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Masonic Service Association of North America

Emessay Notes December 2011


High School Masonic Bands Sponsored

 Masonic band camps have proven very popular in Kansas and Nebraska as great public relations tools for the Grand Lodges.

  • The Kansas Masonic All-State Marching Band has attracted cream-of-the-crop high school musicians for 28 years.
  • The Nebraska Masonic All-Star Marching Band has become an annual drawing card for top bandsmen in the Cornhusker State for 17 years.

In both cases, the students spend several days in band camps, which involves many hours of practicing, enjoying evening activities, performing concerts, and marching in pre-game and halftime shows at a Shrine-sponsored, all-star high school football bowl game.

Last year, 167 young musicians gathered in late July at the Fort Hays State University in Kansas.  On May 31, some 265 of the state's best high school band members converged at the University of Nebraska-Lincoln for band camp.

In addition to the public relations value for Kansas and Nebraska Freemasonry, the band camps are vehicles for hundreds of students from all over their states to come together, form life-long friendships, improve their musical skills, and take part in an experience they'll remember forever.  Over the years, thousands of young men and women have participated in these opportunities, provided by the Masonic Fraternity.

In Kansas, the annual event is sponsored by the Kansas Masonic Foundation, and the Grand Lodge encourages Lodges to contribute and help sponsor the participants.  Each year, one member of the All-State Band is selected as the annual Outstanding Musician, and receives a $1,000 grant for college.

In Nebraska, the long-standing high school band tradition is administered by the Grand Lodge, with Lodges and all the appendant bodies contributing "scholarships" that allow the students to attend.  Many participants come back when they are in college to be volunteer music assistants or chaperones for the teenage band members.

Remembered Quote

         "Democracy… is two wolves and a lamb voting on what to have for lunch.

         Liberty… is a well-armed lamb contesting the vote." – Benjamin Franklin

Patriotism For The Holidays

By Chad G. Reichard
DeMolay Jurisdiction Master Councilor of the Nation's Capital

Patriotism, the final candle in the symbolism of DeMolay's glorious seven precepts, is one that has greater significance as a DeMolay matures in our Order.
As a young DeMolay, the word, "patriotism," may bring to mind the thought of saluting the flag and reciting the Pledge of Allegiance each morning before school or the singing of the Star Spangled Banner before a sporting event.

However, as time passes and the young DeMolay reaches the age of 18, another reality hits: he must register for the Draft. At this point, patriotism takes on a whole new meaning; defending our country with your life. Though the chances of the Draft being re-instated are low, many of our brothers volunteer to join our Nation's armed services.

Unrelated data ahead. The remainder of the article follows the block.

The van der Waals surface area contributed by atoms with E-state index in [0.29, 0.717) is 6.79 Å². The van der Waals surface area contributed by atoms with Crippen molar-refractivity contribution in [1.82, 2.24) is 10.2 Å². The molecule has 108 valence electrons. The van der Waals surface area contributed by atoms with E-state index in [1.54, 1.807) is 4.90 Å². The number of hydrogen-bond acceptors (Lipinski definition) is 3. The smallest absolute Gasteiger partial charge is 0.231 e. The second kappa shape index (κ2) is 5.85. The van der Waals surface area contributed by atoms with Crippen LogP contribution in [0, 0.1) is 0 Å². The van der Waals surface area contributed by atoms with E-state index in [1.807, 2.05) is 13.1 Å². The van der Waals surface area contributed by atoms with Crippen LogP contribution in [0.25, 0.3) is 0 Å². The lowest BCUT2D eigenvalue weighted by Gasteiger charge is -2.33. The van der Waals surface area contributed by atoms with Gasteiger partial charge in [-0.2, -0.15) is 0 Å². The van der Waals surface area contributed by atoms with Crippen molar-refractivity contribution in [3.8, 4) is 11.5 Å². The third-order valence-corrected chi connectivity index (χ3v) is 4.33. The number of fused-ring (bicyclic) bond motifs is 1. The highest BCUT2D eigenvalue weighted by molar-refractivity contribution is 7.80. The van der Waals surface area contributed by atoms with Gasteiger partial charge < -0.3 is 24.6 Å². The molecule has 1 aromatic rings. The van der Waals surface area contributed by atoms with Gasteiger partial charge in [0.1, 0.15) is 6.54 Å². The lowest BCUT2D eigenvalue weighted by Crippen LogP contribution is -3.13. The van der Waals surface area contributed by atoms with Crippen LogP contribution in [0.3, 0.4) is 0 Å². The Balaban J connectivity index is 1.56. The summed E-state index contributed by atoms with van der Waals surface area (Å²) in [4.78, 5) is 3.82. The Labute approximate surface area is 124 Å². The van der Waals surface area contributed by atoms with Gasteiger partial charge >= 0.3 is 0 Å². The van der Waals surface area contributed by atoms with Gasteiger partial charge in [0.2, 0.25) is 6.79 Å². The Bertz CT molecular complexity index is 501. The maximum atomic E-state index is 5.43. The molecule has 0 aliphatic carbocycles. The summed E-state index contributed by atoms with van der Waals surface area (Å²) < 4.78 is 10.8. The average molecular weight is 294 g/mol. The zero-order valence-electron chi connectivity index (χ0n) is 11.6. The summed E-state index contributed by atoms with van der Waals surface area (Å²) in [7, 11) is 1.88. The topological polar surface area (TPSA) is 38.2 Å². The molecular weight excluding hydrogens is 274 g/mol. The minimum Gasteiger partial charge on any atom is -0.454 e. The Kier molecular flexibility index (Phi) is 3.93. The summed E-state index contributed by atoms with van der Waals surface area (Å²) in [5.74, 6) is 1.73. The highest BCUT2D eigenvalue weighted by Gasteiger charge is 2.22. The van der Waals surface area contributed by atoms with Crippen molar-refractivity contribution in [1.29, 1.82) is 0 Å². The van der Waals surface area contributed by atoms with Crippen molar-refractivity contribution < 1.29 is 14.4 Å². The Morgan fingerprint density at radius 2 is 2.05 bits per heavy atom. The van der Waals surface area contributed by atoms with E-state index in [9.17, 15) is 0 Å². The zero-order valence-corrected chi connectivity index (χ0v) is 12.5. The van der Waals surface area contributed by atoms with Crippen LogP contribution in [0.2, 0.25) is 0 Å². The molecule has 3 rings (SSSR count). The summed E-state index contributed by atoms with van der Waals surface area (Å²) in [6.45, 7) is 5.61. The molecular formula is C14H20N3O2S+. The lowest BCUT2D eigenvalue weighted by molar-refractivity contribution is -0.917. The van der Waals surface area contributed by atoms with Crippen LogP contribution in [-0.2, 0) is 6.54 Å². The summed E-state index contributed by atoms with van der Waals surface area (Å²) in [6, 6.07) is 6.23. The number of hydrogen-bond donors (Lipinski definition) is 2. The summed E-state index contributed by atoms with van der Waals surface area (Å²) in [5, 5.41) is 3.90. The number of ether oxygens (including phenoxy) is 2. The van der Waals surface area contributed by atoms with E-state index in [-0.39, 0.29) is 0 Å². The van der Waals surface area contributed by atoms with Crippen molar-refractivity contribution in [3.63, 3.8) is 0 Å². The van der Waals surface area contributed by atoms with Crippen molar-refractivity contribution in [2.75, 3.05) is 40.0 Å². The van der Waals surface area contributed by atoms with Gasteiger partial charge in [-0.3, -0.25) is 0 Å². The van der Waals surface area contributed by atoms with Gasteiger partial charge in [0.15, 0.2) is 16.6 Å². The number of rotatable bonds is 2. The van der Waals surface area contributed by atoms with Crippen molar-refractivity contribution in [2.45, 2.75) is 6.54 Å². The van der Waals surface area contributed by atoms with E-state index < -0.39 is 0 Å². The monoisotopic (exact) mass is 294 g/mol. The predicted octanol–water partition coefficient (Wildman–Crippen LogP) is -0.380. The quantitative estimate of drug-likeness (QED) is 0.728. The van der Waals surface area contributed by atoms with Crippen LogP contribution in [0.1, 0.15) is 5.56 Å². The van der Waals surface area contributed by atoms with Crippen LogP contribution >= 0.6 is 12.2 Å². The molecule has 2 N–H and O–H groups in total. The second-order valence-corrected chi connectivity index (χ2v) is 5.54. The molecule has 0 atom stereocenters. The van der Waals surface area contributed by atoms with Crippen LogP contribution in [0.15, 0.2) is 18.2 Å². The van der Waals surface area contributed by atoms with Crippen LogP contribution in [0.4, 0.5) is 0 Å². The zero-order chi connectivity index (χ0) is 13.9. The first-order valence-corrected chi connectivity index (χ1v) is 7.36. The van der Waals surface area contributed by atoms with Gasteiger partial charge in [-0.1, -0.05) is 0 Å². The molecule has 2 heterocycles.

This brings me to my point: thousands of Active and Senior DeMolays, who have learned to love the precept of patriotism, will be spending the upcoming Holiday Season away from their families (perhaps even experiencing combat or receiving medical care for wounds).
It is through this period of time that we, as brothers of these upstanding soldiers and sailors, should make special effort to ensure their time abroad or in recovery is punctuated by reminders of how grateful we are back home for their sacrifice and service.

Perhaps your chapter could prepare a holiday gift basket for a brother overseas (playing cards, ping-pong balls/paddles, books, etc.), send letters, hold a fund raiser to purchase calling cards for the troops, or visit a veterans' hospital.

All of these are just small ways that we can say "thanks" to our brothers serving our country. Remember, DeMolay is unique amongst youth organizations... we show our patriotism through our brotherhood!

(Reprinted from DeMolay International Congress e-Cordon)

Did You Know?

What are the "Old Charges?"

            The first book of Freemasonry, printed in 1723, is known as Anderson's Constitutions. In it appear six "Old Charges" which are a statement of the old laws of operative Freemasonry concerning a Mason and his conduct. These six Old Charges are titled: Of God and Religion; Of the Civil Magistrate Supreme and Subordinate; Of Lodges; Of Masters, Wardens, Fellows and Apprentices; Of the Management of the Craft in Working; Of Behavior. The last, sixth Old Charge is concerned with behavior: "in the Lodge while constituted; after Lodge is over and the Brethren not gone; when Brethren meet without Strangers, but not in a Lodge; in presence of Strangers not Masons; at Home and in the Neighborhood; towards a strange Brother.

(Source: MSA Digest, One Hundred and One Questions About Freemasonry)


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